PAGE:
|Breakthrough Artist - Single||2011 (25th)||Originally named Best Australian Debut Single (1989-1998) and Best New Artist - Single (1999-2003). Not presented in 2010.|
|Best Adult Alternative Album||1994 (8th)||2016 (30th)||Originally named Best Australian Alternative Record (1994), Best Australian Alternative Release (1995-1998) and Best Alternative Release (1999-2001). After being discontinued from 2002-2009, the award was|
re-introduced as "Best Adult Alternative Album" in 2010. Award was discounted again from 2012-2015.
|Fine Arts Awards|
|Best Music DVD||2004 (18th)||2011 (25th)||Originally held in the general ceremony from 2004-2010, in 2011, it was held early at the nominations event.|
|Public Voted Awards|
|Most Popular Australian Album||2010 (24th)||2010 (24th)|
|Most Popular Australian Single|
ARIA Hall of Fame inductees have been installed annually from the categories inception, as from 1988 except 2000 (no inductees), ARIA Outstanding Achievement Awards (periodically, first in 1988), ARIA Special Achievement Awards (periodically, first awarded in 1989), ARIA Lifetime Achievement Awards (periodically, first awarded in 1991) and ARIA Icon Awards (first in 2013).
Originally artists were inducted into the Hall of Fame at the same ceremony as the ARIA Awards, in 2005 the inaugural ARIA Icons: Hall of Fame ceremony was held separately with another inductee at the later ARIA Awards ceremony -- from 2008 to 2010 the ARIA Hall of Fame ceremony was a stand-alone event with no later inductees. From 2011 the Hall of Fame ceremony was held at the same time as the ARIA Awards.
The ARIA award trophy, used since 1990, is a tall triangular pyramid made of solid stainless steel. The 1987-1989 trophies were designed by Philip Mortlock, while the 1990 design was by Mark Denning. The Channel V award which is "V" shaped, and silver, or in the case of the award of 2008, red. As from 2005, The Hall of Fame trophy, from the Denning design, was golden coloured metal with ARIA printed in black near the base on two sides, on the third side is the award title (ARIA ICONS: HALL OF FAME), awardee name and date printed on a plaque.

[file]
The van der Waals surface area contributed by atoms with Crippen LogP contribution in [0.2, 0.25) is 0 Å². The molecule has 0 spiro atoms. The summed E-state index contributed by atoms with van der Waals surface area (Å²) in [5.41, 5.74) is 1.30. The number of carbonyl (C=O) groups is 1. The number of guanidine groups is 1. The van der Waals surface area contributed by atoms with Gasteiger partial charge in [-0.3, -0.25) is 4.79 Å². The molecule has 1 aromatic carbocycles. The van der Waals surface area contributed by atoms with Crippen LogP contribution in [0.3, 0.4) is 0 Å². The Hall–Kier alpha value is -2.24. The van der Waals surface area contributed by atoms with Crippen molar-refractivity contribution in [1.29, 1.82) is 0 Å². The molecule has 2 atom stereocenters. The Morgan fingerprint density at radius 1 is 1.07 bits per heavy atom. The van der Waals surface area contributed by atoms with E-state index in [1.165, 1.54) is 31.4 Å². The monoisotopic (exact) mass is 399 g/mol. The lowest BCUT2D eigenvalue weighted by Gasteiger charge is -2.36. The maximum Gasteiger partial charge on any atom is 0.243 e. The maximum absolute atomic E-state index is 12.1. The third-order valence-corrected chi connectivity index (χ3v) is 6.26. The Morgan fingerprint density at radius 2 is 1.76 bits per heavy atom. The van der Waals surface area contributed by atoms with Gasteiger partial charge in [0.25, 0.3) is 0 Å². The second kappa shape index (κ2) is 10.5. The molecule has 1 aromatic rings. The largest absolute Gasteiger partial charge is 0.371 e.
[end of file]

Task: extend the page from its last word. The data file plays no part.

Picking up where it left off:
To see the full article for a particular year, please click on the year link.
|Year||Album of the Year||Single of the Year||Hall of Fame|
"You're the Voice"
|ARIA Hall of Fame not established|
Man of Colours
"Beds Are Burning"
|AC/DC, Col Joye, Dame Joan Sutherland,|
Johnny O'Keefe, Slim Dusty, Vanda & Young
Temple of Low Men
"Under the Milky Way"
"Crying in the Chapel"
|Sherbet, Percy Grainger|
Blue Sky Mining
"(I Don't Want to Be With) Nobody But You"
|Billy Thorpe, Don Burrows, Glenn Shorrock, Pete Dawson|
"Treaty" (Filthy Lucre Remix)
"The Day You Went Away"
|Peter Allen, Cold Chisel|
|1994||The Cruel Sea
The Honeymoon Is Over
|The Cruel Sea
"The Honeymoon Is Over"
|Men at Work|
|1996||You Am I
|Nick Cave and Kylie Minogue
"Where the Wild Roses Grow"
|Australian Crawl, Horrie Dargie|
"Truly Madly Deeply"
|Paul Kelly, Graeme Bell, Bee Gees|
|The Masters Apprentices, The Angels|
"The Day You Come"
|Jimmy Little, Richard Clapton|
"Don't Call Me Baby"
Odyssey Number Five
|The Saints, INXS|
Barricades & Brickwalls
"Can't Get You Out of My Head"
"Born to Try"
"Are You Gonna Be My Girl"
|Little River Band|
The Sound of White
"Catch My Disease"
|Jimmy Barnes, Smoky Dawson, Renée Geyer,|
Normie Rowe, Split Enz, The Easybeats, Hunters and Collectors
Tea and Sympathy
"Black Fingernails, Red Wine"
|Midnight Oil, Divinyls, Rose Tattoo, Helen Reddy, Daddy Cool, Icehouse, Lobby Loyde|
|Frank Ifield, Hoodoo Gurus, Marcia Hines, Jo Jo Zep & The Falcons, Brian Cadd, Radio Birdman, Nick Cave|
"Sweet About Me"
|Dragon, Russell Morris, Max Merritt, The Triffids, |
|2009||Empire of the Sun
Walking on a Dream
|Empire of the Sun
"Walking on a Dream"
|Kev Carmody, The Dingoes, Little Pattie, Mental As Anything, John Paul Young|
|2010||Angus & Julia Stone
Down the Way
|Angus & Julia Stone
"Big Jet Plane"
|The Church, The Loved Ones, Models, John Williamson, Johnny Young|
|2011||Boy & Bear
|Gotye featuring Kimbra
"Somebody That I Used to Know"
|Kylie Minogue, The Wiggles|
1000 Forms of Fear
|5 Seconds of Summer
"She Looks So Perfect"
|Molly Meldrum, Countdown|
|2017||Gang of Youths
Go Farther in Lightness
|Peking Duk (featuring Elliphant)
|5 Seconds of Summer
A Place We Knew
Highest number of awards received by an artist with the number of their nominations:
|You Am I||10||31|||
|Geoffrey Gurrumul Yunupingu||9||19|||
|Empire of the Sun||8||19|||
|The Living End||6||30|||
|John Butler Trio||6||28|||